AHA's 9-point plan for hospitals to help vulnerable communities

Policymakers also need to take action, report says

Hospital leaders can use nine strategies to maintain access to essential health services in vulnerable communities, according to a new report released by an American Hospital Association (AHA) task force.

The 29-member Ensuring Access in Vulnerable Communities task force, chaired by Ascension Health President and CEO Robert Henkel, developed the report over 15 months.

Defining vulnerable communities

Henkel said that the task force acknowledges there is no "one size fits all" approach to preserving health care access across different communities.

At the same time, the report identified several common attributes among rural and urban vulnerable communities, including:

  • Lack of access to primary care services;
  • Poor economic conditions;
  • High rates of uninsurance or underinsurance;
  • Cultural differences within the community;
  • Low education or health literacy levels; and
  • Environmental challenges.

In addition, the report noted that vulnerable rural communities often face an aging and declining population, while vulnerable urban communities more often have a high disease burden due to a lack of access to basic needs such as food, shelter, and clothing.

Defining needs

The report defined nine essential health services for communities: 

  • Primary care;
  • Psychiatric and substance misuse treatment;
  • ED and observation care;
  • Prenatal care;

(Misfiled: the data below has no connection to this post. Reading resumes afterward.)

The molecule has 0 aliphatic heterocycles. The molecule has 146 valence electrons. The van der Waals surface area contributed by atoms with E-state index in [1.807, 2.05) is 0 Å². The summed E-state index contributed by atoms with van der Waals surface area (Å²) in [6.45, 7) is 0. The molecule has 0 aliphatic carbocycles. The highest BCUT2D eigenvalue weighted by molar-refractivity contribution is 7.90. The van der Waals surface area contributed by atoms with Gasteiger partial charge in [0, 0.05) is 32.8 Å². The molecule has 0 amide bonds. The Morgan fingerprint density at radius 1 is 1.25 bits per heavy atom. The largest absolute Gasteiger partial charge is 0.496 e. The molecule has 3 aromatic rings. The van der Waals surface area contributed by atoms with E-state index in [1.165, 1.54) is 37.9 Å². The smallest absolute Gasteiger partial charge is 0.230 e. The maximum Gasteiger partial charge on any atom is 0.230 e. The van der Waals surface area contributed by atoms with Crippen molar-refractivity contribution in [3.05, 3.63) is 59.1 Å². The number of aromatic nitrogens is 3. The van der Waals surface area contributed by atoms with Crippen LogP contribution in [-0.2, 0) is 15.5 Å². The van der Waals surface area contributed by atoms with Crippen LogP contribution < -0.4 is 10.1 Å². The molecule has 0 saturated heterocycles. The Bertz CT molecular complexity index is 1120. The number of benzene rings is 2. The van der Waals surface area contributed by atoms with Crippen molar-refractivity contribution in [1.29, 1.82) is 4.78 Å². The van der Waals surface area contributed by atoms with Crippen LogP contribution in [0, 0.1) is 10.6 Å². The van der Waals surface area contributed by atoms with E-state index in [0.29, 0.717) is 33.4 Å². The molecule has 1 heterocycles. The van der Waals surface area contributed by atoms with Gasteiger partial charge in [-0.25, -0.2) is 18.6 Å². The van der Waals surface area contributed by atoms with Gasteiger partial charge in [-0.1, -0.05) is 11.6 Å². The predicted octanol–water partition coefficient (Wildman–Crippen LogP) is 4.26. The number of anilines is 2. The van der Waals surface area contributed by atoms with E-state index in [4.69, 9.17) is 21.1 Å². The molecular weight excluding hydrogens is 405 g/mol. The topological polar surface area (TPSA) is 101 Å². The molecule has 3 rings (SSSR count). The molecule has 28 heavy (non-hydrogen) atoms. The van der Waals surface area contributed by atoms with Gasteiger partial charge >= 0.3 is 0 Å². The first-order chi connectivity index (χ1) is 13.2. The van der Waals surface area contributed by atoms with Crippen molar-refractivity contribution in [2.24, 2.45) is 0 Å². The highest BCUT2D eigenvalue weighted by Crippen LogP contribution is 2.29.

• Transportation;
  • Diagnostic services;
  • Home care;
  • Dentistry services; and
  • A robust referral structure.

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The task force detailed nine "emerging strategies" that can ensure access to one or more essential services:

  • Addressing the social determinant of health;
  • Implementing global budgets;
  • Adjusting inpatient and outpatient capacity to meet the needs of the community;
  • Building emergency medical centers, which provide ED care and outpatient services only;
  • Utilizing urgent care centers;
  • Adopting virtual care strategies such as telehealth and remote monitoring;
  • Designing frontier health systems, which can coordinate primary and specialized care in remote areas;
  • Increasing integration between rural health hospitals and "various types of health centers"; and
  • Developing partnerships between Indian Health Service (IHS) and non-IHS providers.

Some strategies can influence more services than others, AHA noted. For instance, the task force said implementing global budgets—which provide "a fixed amount of reimbursement for a specified population over a designated period of time"—can help address eight of the nine essential services by giving communities more flexibility and autonomy. Meanwhile, the report said that establishing urgent care centers can support three services: primary care, a robust referral structure, and diagnostic services.

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In a Modern Healthcare commentary, Henkel and AHA CEO Rick Pollack emphasize that the task-force report isn't intended to be overly prescriptive. "Hospitals can use the report and the real-world case examples it includes as a guide while taking into account the specific challenges, needs and support structures available in their communities," they write.

But Henkel and Pollack also say health care leaders need support from policymakers to adapt to a changing market. For instance, the report calls for expansions of Medicare coverage and payment for telehealth, among other policy changes.

"All [of the strategies] demand the health field embrace new ways of thinking—aligning in new ways, considering new partnerships and, above all, promoting health," Henkel and Pollack conclude (Henkel/Pollack, Modern Healthcare, 11/26; AHA News Now, 11/29; AHA task-force report executive summary, accessed 11/30; Ross, "On Call," STAT News, 11/30).

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